FilmJerk Favorites

A group of unique directors and the essential works that you've got to see.

||| Joseph L. Mankiewicz |||
Joseph L. Mankiewicz

Mankiewicz directed 20 films in a 26-year period, and was very successful at every kind of film, from Shakespeare to western, drama to musical, epics to two-character pictures, and regardless of the genre, he was known as a witty dialogist, a master in the use of flashback and a talented actors' director.

The 1950 Oscar for Best Picture and Screenplay brought Mankiewicz wide recognition as a writer and a director, with his sardonic look at show business glamour and the empty lives behind it. This well orchestrated cast of brilliant and catty character actors is built around veteran actress Bette Davis and Anne Baxter as her understudy desperate for stardom.

One of Mankiewiczí more intimate films, this highly regarded and major artistic achievement is a spirited romantic comedy set in England of the 1880ís about a widow who moves into a haunted seashore house and resists the attempts of a sea captain specter to scare her away. This is a pleasing and poignant romance that is equally satisfying as a good old ghost story.

Mankiewicz wrote and directed this witty dissection of matrimony that has three women review the ups and downs of their marriages (with all its romance, fears and foibles) after receiving a letter telling them that one of their husbands has been unfaithful. Once again Mankiewicz deftly utilizes the skills of a well-chosen ensemble, which includes a young Kirk Douglas at his dreamiest.

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Born into Brothels

By CassyHavens

October 8th, 2005

First time I heard about this movie was when it won the Oscar for Best Documentary. Itís not the kind of movie that would be easy to market to a wide audience; thereís a lot in the film that is hard to watch, and a lot that really makes you think twice about the world. Living in the brothels of the red light district of Calcutta, Zana Briski and Ross Kauffman have created a powerful movie about children in adverse situations, achieving their dreams through art, and hope.


The real stars of this film are, of course, the children who live in the brothels. These arenít perfect children, and the filmmakers donít attempt to paint them as saints. They have faults, they have weaknesses, and they are each unique in their own ways. Each of them wants a better life. Itís as simple as that.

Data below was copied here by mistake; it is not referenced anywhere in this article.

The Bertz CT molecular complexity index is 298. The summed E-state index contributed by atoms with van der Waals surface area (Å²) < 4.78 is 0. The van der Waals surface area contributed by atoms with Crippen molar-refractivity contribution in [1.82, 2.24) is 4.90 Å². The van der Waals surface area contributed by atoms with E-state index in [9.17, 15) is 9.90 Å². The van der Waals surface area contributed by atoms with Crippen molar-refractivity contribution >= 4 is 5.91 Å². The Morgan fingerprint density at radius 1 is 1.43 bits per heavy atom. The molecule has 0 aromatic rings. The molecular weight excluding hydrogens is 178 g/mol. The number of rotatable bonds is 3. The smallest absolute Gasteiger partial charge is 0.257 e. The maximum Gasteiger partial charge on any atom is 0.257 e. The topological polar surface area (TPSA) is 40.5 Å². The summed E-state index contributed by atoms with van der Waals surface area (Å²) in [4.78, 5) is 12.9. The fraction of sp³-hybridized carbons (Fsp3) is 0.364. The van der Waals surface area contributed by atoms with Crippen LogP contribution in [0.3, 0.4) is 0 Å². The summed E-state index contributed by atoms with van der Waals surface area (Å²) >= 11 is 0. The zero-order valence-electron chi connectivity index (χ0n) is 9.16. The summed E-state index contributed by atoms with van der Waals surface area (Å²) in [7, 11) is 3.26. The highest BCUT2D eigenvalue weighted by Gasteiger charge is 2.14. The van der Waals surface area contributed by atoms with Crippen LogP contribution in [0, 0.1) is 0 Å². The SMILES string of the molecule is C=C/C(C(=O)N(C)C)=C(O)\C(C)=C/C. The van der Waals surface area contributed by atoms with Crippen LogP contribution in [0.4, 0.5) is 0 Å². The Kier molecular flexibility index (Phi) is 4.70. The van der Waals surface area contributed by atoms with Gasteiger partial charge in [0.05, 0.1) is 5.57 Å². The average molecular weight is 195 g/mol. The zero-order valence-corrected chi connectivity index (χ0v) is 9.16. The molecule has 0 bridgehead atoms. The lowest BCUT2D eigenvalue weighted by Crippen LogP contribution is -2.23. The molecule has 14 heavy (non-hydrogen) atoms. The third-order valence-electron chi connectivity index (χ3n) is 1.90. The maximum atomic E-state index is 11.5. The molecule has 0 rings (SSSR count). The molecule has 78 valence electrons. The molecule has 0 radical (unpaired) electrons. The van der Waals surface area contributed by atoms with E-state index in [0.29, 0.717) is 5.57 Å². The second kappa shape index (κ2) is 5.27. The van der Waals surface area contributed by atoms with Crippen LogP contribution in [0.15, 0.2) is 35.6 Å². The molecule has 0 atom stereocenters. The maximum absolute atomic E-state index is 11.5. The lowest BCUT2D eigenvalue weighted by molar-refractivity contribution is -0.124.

There isnít a lot that I can say about the film that hasnít already been said by people much more articulate than me. Itís uplifting, itís funny, itís heartbreaking, itís moving.

While it appears like there are a lot of special features, theyíre pretty brief. There is a small segment, "Reconnecting," which meets up with the kids 3 years later. Much too short, maybe only 5 minutes. There are 7 sets of deleted scenes, including one entire kid that they mostly cut from the film. These were good cuts, the scenes were not necessary, and some just reiterated what had already been presented in the film.

There are about 19 behind the scenes photos by Zana, Ross, and some of the kids. Notably missing are the childrenís actual photographs. I thought that would be a no-brainer, but apparently not. Thereís a small blurb about Kids with Cameras, and also the Academy Award acceptance clip. A brief interview with Charlie Rose after the Oscar win, the trailer, and a few other trailers.

I saved the best for last. The two commentaries I had to wait a while to watch them; you can only watch the same movie so many times in one day. The directorís commentary with Zana and Ross was fairly run-of-the-mill, with some nice insight on things you already know or guessed. You can really see how much they loved Kochi though, and you canít watch the film without falling in love with the little sweetheart. Their honest remarks about the children show that they really do care about them, and embrace their shortcomings.

The second commentary is video footage of the children watching select scenes from the film several years later. For most of it, they tease each other playfully, but when a serious scene comes on, they instantly become quiet, and remind each other that itís all in the past, theyíre so much better now. They way these children interact with each other is like that of a close-knit family; theyíve seen each other at their worst, and their best. These kids that have been given the fuzzy end of the lollypop in life, they show us that nobody should ever give up, that no situation is so dire that there is no escape from it.

My rating: B+